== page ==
An estimated 142,701 alcohol-related emergency department (ED) visits reported to SAMHSA's Drug Abuse Warning Network (DAWN) system were made by patients aged 12 to 20.  Nearly half (42%) of drug-related ED visits among patients aged 12 to 20 involved alcohol.  Patients aged 18 to 20 were approximately 3 times as likely as patients aged 12 to 17 to have an alcohol-related ED visit.  ED visits involving alcohol with other drugs were almost 2 times as likely as visits involving only alcohol to result in admission to the hospital for inpatient care (19% vs. 10%).  See The DAWN Report:  Emergency Department Visits Involving Underage Drinking

Of the approximately 78,000 admissions aged 12 to 17 in the 26 States that reported presence or absence of co-occurring problems to SAMHSA's Treatment Episode Data Set (TEDS), about 16,000 (21%) were admissions with a co-occurring psychiatric problem in addition to an alcohol and/or drug problem. Adolescent admissions with co-occurring disorders were more likely to be female than adolescent admissions for only substance use disorders (38% vs. 28%). Nearly three-quarters of adolescent admissions with co-occurring disorders were White (72%) compared to half of adolescent admissions for only substance use disorders (51%). Criminal justice system referrals for treatment were the most common source of referral for both adolescent admissions with co-occurring disorders (48%) and adolescent admissions for only substance use disorders (57%). See The DASIS Report:  Adolescents with Co-Occurring Psychiatric Disorders:  2003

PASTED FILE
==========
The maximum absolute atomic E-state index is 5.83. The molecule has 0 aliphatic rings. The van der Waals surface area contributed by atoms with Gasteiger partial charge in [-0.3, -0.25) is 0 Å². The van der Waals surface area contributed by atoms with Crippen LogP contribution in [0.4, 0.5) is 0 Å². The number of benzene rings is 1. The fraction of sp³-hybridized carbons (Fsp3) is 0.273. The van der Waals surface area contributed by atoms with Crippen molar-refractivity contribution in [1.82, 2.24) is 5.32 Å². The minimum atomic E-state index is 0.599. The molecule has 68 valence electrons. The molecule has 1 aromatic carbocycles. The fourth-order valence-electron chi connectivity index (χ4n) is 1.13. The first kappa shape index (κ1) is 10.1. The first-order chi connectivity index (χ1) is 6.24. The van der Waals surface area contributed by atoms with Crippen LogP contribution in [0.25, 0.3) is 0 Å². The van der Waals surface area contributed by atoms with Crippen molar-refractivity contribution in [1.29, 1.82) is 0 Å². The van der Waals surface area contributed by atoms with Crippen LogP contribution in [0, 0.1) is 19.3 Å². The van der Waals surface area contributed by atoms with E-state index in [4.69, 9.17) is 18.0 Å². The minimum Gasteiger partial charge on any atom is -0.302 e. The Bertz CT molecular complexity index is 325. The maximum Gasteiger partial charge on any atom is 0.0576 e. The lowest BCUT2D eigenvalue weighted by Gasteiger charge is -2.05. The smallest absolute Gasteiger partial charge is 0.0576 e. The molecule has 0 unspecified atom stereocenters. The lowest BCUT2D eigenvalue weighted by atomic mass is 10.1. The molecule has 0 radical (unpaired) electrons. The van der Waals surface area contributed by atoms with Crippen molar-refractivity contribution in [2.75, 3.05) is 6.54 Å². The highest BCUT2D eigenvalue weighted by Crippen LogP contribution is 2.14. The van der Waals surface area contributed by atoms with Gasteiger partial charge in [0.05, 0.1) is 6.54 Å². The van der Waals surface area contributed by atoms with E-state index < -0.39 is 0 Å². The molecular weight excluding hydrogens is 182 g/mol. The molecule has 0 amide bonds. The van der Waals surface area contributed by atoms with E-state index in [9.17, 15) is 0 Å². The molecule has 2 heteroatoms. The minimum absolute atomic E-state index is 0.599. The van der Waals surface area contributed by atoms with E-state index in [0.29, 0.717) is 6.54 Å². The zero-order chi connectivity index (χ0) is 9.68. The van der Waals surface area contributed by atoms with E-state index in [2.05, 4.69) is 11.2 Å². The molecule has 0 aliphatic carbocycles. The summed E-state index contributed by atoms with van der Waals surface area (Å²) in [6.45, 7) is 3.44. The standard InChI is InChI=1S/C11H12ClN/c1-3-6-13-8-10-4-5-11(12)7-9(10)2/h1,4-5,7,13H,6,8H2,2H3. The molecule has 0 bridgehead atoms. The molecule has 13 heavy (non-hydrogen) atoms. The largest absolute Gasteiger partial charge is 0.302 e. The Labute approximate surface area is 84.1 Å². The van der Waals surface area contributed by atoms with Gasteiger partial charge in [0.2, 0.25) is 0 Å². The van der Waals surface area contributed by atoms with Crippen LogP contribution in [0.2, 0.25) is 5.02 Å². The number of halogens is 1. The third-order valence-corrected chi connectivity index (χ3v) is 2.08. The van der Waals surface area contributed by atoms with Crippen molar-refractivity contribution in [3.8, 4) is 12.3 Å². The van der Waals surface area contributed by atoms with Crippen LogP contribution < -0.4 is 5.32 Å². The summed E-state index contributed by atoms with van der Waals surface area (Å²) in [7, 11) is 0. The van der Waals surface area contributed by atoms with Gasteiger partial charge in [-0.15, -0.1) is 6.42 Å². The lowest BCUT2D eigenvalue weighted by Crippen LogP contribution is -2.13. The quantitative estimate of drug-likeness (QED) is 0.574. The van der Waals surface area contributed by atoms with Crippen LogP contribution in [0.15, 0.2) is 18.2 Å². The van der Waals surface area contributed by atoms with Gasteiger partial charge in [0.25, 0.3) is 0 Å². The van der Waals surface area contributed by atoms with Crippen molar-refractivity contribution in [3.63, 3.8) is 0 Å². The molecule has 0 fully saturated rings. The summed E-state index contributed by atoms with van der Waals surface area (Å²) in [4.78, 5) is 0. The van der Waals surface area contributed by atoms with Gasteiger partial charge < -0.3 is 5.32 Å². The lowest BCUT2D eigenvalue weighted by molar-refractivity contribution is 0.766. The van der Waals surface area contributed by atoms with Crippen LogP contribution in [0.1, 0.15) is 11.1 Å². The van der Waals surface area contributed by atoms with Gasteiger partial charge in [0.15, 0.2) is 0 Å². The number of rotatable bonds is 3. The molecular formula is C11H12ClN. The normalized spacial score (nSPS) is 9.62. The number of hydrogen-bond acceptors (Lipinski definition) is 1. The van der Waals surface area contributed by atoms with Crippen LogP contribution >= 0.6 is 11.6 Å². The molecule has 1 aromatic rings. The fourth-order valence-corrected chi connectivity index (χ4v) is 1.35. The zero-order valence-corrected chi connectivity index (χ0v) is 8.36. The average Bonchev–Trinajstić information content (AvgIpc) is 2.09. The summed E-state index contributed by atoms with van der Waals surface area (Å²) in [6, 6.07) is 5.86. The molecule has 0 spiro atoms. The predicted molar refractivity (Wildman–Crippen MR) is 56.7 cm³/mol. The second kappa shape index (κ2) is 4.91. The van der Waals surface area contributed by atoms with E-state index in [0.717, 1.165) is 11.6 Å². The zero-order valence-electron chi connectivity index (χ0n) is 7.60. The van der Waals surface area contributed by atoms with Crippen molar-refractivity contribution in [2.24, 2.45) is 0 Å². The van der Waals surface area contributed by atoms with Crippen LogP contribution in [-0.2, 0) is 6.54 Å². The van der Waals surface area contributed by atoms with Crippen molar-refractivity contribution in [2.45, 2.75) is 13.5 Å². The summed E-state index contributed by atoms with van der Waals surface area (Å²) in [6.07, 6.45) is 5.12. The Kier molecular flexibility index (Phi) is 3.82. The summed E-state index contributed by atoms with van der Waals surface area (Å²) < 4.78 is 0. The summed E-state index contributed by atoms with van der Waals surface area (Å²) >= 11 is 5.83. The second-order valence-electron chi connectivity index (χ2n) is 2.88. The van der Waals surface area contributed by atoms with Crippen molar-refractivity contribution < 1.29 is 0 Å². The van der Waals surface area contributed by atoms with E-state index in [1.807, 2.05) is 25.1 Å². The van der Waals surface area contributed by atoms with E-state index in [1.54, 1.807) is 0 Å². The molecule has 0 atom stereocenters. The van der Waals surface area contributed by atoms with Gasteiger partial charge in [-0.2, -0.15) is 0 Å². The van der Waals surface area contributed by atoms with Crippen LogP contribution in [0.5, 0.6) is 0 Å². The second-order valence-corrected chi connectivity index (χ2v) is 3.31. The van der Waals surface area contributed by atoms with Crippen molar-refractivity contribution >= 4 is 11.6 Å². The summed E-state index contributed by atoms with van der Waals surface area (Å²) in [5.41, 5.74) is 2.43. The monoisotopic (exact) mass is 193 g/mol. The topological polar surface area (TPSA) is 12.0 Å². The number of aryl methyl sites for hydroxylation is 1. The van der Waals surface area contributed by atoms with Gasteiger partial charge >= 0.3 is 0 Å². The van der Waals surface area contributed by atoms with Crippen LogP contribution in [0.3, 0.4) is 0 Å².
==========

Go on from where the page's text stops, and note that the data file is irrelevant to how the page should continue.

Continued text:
Among the 1.9 million admissions reported to SAMHSA's 2002 Treatment Episode Data Set (TEDS), more (56%) reported the abuse of multiple substances (polydrug use) than abuse of any single substance. Alcohol was the most common substance reported (76%) by the polydrug admissions, marijuana was second (55%), followed by cocaine (48%), opiates (27%) and other drugs (26%). Younger admissions were more likely to report polydrug abuse than older admissions: 65% of those younger than age 20 reported polydrug abuse compared with 41% of those aged 45 or older. See The DASIS Report:  Polydrug Admissions: 2002